Here are five things you can do today to immediately make a difference to your crisis management team’s preparation to handle a real crisis:

  • Establish a regular training calendar for the crisis management team. This needs to take into account your organisational culture, team members’ day-to-day responsibilities, and the physical location of team members, but ideally we’d recommend having some kind of formal crisis management training scheduled every six months as a minimum. Include the induction of new team members into this calendar in addition to your scheduled training
  • Conduct a technology audit for your crisis management team. Your plan should include a designated meeting room or control point, equipped with the technology the team will need in order to do its job. However, it’s not uncommon to find that “spare” equipment (i.e. that is usually set aside specifically to be available in the event of a crisis) disappears when you need it most. Pull out your list of required equipment and go see if it’s all where it should be. This can also include checking that all of your team’s phone numbers are still current (it happens…)
  • Develop a scenario library. When we run crisis training and simulations for clients, we tap into a global knowledge bank of scenarios that we can tailor to be fit for purpose. Some of these are developed in creative brainstorms, but almost always the most left-field crisis scenarios are things that actually happened in the real world.
  • Get your crisis agency in for a familiarisation day. When you’re in the middle of a crisis you need to know everyone on your support team is a trusted, capable member of the team. Make sure that you know who your agency will have on hand for you if you need support. A great way of building that sense of teamwork is to have the agency team come into your organisation for a few hours, meet the crisis management team and then take a tour of your operations. This gives them a first-hand experience of the scope of your business, and it also gives your agency team the chance to identify potential fail points (very helpful for developing future training scenarios)
  • Organise a team outing. Crisis management is a serious business, which means you need your team to be comfortable working with each other under intense pressure. During a crisis there’s little time to nurture those relationships, so getting together in a more social sense can help here. There’s something disconcerting about watching a crisis team meeting each other for the first time five minutes before running a crisis simulation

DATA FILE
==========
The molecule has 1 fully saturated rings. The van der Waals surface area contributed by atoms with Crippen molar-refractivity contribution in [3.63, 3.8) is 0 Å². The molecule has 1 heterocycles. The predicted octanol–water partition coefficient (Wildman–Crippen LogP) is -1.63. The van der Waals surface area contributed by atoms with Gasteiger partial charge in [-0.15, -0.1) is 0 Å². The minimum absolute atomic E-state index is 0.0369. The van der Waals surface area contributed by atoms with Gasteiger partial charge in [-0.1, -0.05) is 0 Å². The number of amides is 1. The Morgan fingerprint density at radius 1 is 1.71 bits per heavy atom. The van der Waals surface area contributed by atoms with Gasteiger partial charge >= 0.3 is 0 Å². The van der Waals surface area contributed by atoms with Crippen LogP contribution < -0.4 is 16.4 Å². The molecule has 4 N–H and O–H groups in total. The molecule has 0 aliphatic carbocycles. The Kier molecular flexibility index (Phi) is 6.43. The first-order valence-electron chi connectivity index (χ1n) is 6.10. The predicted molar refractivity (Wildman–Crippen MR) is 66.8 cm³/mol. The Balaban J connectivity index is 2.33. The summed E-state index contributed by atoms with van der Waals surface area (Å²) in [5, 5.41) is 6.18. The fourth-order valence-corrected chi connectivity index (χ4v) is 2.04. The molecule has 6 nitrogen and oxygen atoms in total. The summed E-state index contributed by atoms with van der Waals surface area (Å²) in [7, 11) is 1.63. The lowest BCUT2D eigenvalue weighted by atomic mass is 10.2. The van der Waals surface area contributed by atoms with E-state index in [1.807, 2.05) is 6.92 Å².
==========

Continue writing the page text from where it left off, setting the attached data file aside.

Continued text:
Bonus tip: If your organisation has identified a back-up control room that’s situated in a nearby hotel, then getting the team together at the actual venue means you can also work on your relationship with the hotel’s management, including the all-important AV team and catering staff. 

Note that for the purpose of this post, we’re assuming your organisation has a formal crisis management team, and a crisis management plan – if you’re missing either of these things then get in touch with us so we can help get your organisation’s crisis management function up and running quickly.

The importance of stakeholder relationships in a crisis

One of the key points to come out of last week’s Public Health Crisis event was the importance of building and maintaining strong relationships with your stakeholders – before you need to call on them.

This is often a challenge for organisations because relationship management takes work. You have to commit time and resources to something that usually doesn’t deliver an immediate benefit. But as we saw in our case study, successfully managing a crisis can often depend on those relationships.

For an organisation that feeds into the consumer supply chain, many of these relationships will be self-evident. For example, our hypothetical farm consortium can easily trace its relationships to its veterinarians, its customers, its shareholders, and consumers of its products. Specifically in the case of our exercise, it should also draw a straight line to the pharmaceutical company trialling its vaccine in the farm’s cows.

However, where things often fall down is in managing those relationships. Public relations is about doing just that, through ongoing communication (ideally that would be two-way, which is PR jargon for listening as well as talking). In our case study, this absence of coherent communication between stakeholders set the company up for failure. It’s a scenario that repeats itself all too often.

Here are five things you can do today to start improving your relationships immediately (or if you have a PR agency already then get them to help you do this):

  • Identify the stakeholders your organisation deals with most frequently, and which ones you’d likely need to call on in a crisis
  • Map them out so you can see the connections your stakeholders have between each other, as well as with your organisation. Any line that you’re not connected to has the potential to be part of the rumour mill, so it’s helpful to know just how big a network you’re potentially dealing with
  • Find out (if you don’t already know), who the spokespeople are for each of your stakeholders, as well as who your organisation already has existing relationships with in your stakeholder organisation
  • Get in touch. Every solid relationship has to start somewhere, so make a call or send an email today, and arrange some getting-to-know-you time. The occasional coffee is always a good idea
  • Reciprocate. You’re trying to build a network of people who you can call on in times of crisis – so make sure that you can also fulfil that role for someone else

A crisis might not start with you, but that doesn’t mean it won’t affect your organisation down the line. Make stakeholder engagement a habbit, and not a campaign activity, and you’ll build one of your greatest defences against a future crisis.